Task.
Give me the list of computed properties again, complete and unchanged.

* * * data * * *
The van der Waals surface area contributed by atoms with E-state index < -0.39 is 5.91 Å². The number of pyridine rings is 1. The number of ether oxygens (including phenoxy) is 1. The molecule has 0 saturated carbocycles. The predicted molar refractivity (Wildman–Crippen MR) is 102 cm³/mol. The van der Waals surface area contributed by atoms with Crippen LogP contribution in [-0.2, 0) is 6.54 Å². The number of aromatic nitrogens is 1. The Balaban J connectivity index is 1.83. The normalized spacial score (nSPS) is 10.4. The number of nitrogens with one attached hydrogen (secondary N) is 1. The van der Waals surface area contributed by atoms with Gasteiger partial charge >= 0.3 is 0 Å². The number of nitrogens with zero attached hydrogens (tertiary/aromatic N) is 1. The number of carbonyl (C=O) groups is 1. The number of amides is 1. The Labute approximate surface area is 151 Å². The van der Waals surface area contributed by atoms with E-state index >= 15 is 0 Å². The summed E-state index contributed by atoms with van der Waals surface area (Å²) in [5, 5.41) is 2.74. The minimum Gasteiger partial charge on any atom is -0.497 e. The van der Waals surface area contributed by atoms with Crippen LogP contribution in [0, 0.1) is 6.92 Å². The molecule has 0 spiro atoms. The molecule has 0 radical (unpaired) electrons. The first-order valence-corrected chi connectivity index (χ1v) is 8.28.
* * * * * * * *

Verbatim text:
The van der Waals surface area contributed by atoms with E-state index < -0.39 is 5.91 Å². The number of pyridine rings is 1. The number of ether oxygens (including phenoxy) is 1. The molecule has 0 saturated carbocycles. The predicted molar refractivity (Wildman–Crippen MR) is 102 cm³/mol. The van der Waals surface area contributed by atoms with Crippen LogP contribution in [-0.2, 0) is 6.54 Å². The number of aromatic nitrogens is 1. The Balaban J connectivity index is 1.83. The normalized spacial score (nSPS) is 10.4. The number of nitrogens with one attached hydrogen (secondary N) is 1. The van der Waals surface area contributed by atoms with Gasteiger partial charge >= 0.3 is 0 Å². The number of nitrogens with zero attached hydrogens (tertiary/aromatic N) is 1. The number of carbonyl (C=O) groups is 1. The number of amides is 1. The Labute approximate surface area is 151 Å². The van der Waals surface area contributed by atoms with E-state index >= 15 is 0 Å². The summed E-state index contributed by atoms with van der Waals surface area (Å²) in [5, 5.41) is 2.74. The minimum Gasteiger partial charge on any atom is -0.497 e. The van der Waals surface area contributed by atoms with Crippen LogP contribution in [0, 0.1) is 6.92 Å². The molecule has 0 spiro atoms. The molecule has 0 radical (unpaired) electrons. The first-order valence-corrected chi connectivity index (χ1v) is 8.28.